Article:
Japanese Woman Murdered in Trinidad and Tobago

The Caribbean Is One Nation.

Submitted by the Mahogany Coconut Group
Asami Nagakiya with friends during carnival
The murder of Japanese national, Asami Nagakiya, in the Trinidad capital Port of Spain, during the Carnival activities, has thrown Trinidad and Tobago and indeed the Caribbean, into the international limelight for all the wrong reasons. While many will question our adding the Caribbean to this unfortunate incident, we at Mahogany Coconut believe that when any one country in our region achieves positive international recognition, it redounds to the benefit of the entire region. When one of our countries is highlighted for any negative action, it therefore reflects negatively on all of us.
Asami Nagakiya was not only a carnival reveler because from many reports, she was also a kind of cultural ambassador, who had mastered playing the steel pan which is the indigenous musical instrument of Trinidad and Tobago. She was actively teaching and encouraging the playing of the pan in her country. Hence this act of violence has robbed Trinidad and Tobago of a person, who had fallen in love with its culture and its people.  We therefore extend our profound sadness to the family of Ms. Nagakiya and hope that this senseless act of violence will not deter them from positively viewing the people of Trinidad and Tobago, who for the most part, are hospitable, fun loving and generous. We have posited, on several occasions, that Trinidad and Tobago stands the real risk of becoming a country run by thugs and a frightening crime rate. Failure to comprehensively and ruthlessly eradicate the criminal element will be its total undoing.
Unfortunately the Mayor of Port of Spain, Mr. Raymond Tim Kee, in his response to the strangling of Ms. Nagakiya, said that women should be less lewd at carnival time, thereby reducing the acts of the deviants, who believe that scantily clad women are sending a message that they want to be preyed upon. Such a response automatically inflamed the country, and many are calling for his removal from office. Indeed Mayor Kee’s response has ignited international condemnation. What is even more alarming is Prime Minister Keith Rowley’s very quick response that Mayor Kee would not be kicked out of office. We strongly believe that Rowley should have waited a bit longer before he jumped to Kee’s defense. For a Prime Minister, who for the most part has been rather slow in responding to many other developments, his rushing into this issue has left us baffled.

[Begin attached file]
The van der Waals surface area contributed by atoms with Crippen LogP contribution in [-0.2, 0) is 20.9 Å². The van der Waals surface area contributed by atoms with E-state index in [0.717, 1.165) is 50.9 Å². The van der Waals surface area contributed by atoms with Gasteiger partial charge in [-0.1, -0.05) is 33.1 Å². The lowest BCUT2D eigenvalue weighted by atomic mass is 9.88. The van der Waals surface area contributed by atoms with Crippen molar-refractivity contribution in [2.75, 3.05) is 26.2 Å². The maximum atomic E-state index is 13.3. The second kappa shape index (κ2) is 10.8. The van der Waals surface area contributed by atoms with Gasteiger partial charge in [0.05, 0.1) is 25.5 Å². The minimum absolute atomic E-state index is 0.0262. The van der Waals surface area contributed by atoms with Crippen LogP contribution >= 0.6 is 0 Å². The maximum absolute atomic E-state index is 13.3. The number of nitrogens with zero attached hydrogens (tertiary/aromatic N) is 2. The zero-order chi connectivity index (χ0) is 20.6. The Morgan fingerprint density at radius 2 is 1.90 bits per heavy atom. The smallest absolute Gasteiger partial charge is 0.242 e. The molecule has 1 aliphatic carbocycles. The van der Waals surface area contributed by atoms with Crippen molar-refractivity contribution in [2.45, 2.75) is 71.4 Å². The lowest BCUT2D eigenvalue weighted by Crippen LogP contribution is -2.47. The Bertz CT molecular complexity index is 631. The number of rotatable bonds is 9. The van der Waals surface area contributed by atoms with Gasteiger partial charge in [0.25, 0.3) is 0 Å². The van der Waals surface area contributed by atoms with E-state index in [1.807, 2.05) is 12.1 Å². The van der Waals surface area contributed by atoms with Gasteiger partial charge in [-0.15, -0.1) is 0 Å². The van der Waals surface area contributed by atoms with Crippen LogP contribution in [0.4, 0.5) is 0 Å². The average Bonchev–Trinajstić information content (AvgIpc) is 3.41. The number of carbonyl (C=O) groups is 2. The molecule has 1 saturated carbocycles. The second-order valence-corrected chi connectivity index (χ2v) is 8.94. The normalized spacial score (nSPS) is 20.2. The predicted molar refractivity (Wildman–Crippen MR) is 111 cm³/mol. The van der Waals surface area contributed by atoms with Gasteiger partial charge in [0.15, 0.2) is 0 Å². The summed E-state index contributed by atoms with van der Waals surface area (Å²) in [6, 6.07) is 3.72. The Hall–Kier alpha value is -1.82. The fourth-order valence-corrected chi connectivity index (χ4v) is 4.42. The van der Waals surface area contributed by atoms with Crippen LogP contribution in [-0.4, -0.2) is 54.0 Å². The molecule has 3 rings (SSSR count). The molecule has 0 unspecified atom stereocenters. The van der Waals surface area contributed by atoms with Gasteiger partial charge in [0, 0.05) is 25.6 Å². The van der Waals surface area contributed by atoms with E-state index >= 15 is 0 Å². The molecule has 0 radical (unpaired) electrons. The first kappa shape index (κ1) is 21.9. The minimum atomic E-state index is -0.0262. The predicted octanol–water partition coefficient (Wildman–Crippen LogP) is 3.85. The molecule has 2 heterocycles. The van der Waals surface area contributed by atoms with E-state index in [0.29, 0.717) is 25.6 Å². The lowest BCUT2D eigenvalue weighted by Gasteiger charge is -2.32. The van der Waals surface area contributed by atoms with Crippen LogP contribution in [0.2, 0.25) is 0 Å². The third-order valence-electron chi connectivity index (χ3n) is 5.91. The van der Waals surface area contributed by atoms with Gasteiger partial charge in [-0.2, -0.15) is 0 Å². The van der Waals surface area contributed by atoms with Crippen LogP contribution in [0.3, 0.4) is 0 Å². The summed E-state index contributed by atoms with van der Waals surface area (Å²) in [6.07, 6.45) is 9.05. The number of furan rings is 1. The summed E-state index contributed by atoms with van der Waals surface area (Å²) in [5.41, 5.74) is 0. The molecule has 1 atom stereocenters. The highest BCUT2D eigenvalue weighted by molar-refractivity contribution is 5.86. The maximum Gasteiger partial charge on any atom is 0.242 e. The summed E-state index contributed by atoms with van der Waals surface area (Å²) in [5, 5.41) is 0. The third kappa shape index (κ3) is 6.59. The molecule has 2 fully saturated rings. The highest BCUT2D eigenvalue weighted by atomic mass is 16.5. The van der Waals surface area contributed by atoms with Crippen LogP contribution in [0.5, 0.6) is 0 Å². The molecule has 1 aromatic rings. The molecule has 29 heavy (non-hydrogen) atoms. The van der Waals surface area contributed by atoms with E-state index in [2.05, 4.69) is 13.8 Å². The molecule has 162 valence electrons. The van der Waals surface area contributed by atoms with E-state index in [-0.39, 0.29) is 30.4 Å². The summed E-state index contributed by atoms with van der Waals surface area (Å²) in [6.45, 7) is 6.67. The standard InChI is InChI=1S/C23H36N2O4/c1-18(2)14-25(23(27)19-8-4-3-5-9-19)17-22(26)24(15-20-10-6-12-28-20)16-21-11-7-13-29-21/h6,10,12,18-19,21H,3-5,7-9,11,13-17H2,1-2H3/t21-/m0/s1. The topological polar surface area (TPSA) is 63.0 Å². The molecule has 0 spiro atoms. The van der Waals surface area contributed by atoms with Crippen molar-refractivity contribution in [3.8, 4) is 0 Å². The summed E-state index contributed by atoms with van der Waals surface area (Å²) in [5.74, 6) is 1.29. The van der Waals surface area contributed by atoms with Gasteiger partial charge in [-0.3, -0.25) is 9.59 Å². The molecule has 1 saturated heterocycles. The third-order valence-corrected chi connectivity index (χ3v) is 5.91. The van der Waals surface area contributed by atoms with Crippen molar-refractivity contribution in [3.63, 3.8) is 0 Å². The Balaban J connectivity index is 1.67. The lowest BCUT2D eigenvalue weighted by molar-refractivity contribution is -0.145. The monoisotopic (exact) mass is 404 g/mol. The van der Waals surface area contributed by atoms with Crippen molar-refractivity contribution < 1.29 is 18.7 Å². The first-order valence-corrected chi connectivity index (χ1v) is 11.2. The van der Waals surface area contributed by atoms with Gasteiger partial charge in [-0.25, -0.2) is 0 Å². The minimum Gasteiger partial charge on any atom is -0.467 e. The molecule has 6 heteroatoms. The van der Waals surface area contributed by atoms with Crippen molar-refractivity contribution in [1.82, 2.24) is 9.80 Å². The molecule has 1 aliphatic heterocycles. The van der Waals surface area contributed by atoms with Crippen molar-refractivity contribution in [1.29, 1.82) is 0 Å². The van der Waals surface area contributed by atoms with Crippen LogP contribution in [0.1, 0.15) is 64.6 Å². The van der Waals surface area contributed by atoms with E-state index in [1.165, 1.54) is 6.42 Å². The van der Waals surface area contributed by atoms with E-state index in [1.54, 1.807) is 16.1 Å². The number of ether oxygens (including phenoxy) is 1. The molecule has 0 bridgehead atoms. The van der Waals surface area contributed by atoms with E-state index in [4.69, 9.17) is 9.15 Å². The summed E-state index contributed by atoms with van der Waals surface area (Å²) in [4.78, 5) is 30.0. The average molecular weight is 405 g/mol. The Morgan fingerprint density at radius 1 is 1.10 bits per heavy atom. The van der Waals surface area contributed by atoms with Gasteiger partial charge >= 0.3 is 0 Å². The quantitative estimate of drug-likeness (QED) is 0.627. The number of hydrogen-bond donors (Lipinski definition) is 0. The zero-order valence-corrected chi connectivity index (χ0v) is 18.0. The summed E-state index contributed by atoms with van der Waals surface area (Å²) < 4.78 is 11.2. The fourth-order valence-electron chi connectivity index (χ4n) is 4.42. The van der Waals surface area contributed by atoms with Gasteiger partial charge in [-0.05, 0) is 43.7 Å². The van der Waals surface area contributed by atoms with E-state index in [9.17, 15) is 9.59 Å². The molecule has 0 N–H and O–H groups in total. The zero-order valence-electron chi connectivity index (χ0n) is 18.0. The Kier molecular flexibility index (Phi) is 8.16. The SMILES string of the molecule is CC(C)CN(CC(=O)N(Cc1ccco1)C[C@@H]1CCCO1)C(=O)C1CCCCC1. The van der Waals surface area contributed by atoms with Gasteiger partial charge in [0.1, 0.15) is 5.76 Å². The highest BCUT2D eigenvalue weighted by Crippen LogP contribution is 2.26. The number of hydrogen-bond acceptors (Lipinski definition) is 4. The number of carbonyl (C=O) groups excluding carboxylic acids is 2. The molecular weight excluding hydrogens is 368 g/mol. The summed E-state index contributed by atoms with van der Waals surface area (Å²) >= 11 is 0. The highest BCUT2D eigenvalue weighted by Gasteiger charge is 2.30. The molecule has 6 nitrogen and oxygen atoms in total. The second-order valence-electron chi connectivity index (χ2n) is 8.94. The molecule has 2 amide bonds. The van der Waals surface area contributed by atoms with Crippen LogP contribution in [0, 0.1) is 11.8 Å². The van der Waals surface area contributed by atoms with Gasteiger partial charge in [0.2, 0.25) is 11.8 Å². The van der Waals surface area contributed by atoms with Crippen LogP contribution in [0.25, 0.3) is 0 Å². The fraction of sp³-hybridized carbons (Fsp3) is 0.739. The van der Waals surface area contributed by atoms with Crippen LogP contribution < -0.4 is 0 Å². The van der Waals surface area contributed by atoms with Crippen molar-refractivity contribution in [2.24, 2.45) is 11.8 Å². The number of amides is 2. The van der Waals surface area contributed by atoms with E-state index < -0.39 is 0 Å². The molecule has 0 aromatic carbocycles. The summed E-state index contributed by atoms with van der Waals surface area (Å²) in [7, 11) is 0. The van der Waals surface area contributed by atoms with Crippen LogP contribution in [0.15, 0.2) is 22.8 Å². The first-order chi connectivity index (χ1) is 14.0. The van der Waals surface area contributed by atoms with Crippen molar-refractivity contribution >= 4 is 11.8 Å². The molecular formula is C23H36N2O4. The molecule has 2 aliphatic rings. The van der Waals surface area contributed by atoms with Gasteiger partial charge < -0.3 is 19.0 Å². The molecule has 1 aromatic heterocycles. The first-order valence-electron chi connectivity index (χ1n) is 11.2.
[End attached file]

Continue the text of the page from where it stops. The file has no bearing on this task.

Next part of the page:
We can only hope that those who killed Ms. Nagakiya will be caught and made to pay for her murder. Once more we call on Prime Minister Rowley to create and execute a major crime plan to save the Republic of Trinidad and Tobago from the path of crime and violence on which it  is currently travelling.

We join in the call for the removal of Mayor Kee from office. We do so because his response to the murder of a visitor to his country and city was very insensitive to say the very least. We also believe that his removal from office will also send a clear message to the world that sexism holds no part in a true democracy.             
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